Q: To what degree has your institution embraced technology solutions to facilitate patient access to biologics, including PARP inhibitors?
A: Many technology solutions have been introduced in the past few years in an effort to streamline the access process, and we are using them. Currently, CoverMyMeds is our main technology platform for electronic prior authorizations. We have recently started using Surescripts and CoverMyMeds for electronic benefits investigations, running them concurrently. Many, but not all, payers recognize one or the other and provide the benefits information electronically. Then, we answer all the prior authorization questions. We have pharmacists and nurses onsite to help with the clinical notes.
That said, not all our payers will accept electronic prior authorization requests. In some cases, we are still asked to fax them the forms.
Q: Are you using provider portals to access any of the manufacturer support programs?
A: Yes, to some degree. However, the main challenge we have faced is that the electronic process through the portals does not always fit into our workflow. If we have a defined process that works well for us, such as prior authorization, it becomes disruptive to try to change it.
We use the manufacturer portals for some services, but we need to retain control over the process. For example, we may want them to do the benefits check, but we want to decide which specialty pharmacy to send the prescription to.
Also, the setup process for a new portal can be very time-consuming. That can be a barrier, because each manufacturer has their own portal, and there are a lot of companies.
Q: How could the portal setup process be streamlined?
A: When setting up most of the portals, there is a great deal of information that must be entered manually. It would save us time if we could give the manufacturer a list of National Provider Identifiers and have them prepopulate the necessary demographic information for each of our sites. This way, it would match the same tax ID number.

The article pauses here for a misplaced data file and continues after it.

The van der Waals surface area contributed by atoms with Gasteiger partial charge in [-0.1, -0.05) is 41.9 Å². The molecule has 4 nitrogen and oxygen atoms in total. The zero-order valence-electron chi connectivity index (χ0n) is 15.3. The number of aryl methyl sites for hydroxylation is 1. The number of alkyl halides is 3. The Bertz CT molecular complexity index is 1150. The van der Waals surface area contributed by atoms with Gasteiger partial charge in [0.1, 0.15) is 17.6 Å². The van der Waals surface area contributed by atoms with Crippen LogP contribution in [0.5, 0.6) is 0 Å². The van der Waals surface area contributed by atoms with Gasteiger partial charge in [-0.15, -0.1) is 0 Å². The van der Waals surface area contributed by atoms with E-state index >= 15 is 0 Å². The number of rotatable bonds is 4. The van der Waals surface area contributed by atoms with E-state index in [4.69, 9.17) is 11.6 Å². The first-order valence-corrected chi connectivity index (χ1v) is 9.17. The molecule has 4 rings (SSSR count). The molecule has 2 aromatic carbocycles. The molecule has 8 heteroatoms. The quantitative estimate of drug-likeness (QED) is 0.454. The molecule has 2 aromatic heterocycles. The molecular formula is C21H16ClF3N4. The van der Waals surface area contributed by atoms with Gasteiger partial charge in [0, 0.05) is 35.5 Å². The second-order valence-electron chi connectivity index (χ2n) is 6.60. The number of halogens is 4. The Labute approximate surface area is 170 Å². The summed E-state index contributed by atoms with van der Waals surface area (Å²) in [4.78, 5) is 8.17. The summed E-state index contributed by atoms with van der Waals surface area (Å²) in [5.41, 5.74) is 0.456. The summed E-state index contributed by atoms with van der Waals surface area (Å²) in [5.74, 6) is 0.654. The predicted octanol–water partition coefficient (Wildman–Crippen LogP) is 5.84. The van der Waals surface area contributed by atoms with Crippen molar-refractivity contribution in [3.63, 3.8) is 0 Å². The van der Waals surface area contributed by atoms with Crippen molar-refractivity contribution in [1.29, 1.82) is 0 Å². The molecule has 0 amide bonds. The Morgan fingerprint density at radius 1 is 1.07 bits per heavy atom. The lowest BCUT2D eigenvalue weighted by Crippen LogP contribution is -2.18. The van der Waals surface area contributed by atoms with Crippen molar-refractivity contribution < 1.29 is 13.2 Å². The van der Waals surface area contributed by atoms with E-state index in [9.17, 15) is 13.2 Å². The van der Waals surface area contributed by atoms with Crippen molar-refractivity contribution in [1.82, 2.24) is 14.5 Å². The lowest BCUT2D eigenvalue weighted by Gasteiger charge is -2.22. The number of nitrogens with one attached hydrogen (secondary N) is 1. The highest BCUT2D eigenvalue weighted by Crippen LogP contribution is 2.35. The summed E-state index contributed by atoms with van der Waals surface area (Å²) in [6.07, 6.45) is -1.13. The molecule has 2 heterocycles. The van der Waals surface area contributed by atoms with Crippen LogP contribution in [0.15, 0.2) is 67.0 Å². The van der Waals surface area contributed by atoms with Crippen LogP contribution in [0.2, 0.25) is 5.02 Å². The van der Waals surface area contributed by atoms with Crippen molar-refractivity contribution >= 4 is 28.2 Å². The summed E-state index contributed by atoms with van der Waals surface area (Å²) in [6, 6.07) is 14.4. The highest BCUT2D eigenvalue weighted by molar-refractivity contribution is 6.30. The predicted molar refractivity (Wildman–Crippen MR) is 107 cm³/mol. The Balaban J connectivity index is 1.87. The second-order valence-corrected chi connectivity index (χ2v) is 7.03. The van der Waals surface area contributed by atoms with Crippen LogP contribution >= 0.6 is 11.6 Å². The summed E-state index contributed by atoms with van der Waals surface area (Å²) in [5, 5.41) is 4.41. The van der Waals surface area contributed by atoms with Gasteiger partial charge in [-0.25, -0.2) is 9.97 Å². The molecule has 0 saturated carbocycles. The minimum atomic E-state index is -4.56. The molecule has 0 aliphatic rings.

Q: What do manufacturers need to think about as they refine services to access electronic processes through their portals? What are some of the things that they can do to make their programs more useful for oncology practices and clinics?
A: I am a huge advocate for portals when they meet our needs. We appreciate the financial assistance programs and often access those electronically. I would submit electronic prior authorizations through the portal as long as I had confidence that it worked properly. Our biggest barrier is that we do not know what happens when the prescription leaves our facility. If a portal could help us track the prescription, confirm that it was filled, and provide refill information to let us know that the patient was taking it properly, that would be huge for us. It would also be helpful to receive alerts when patients are due for a refill, so we could follow up.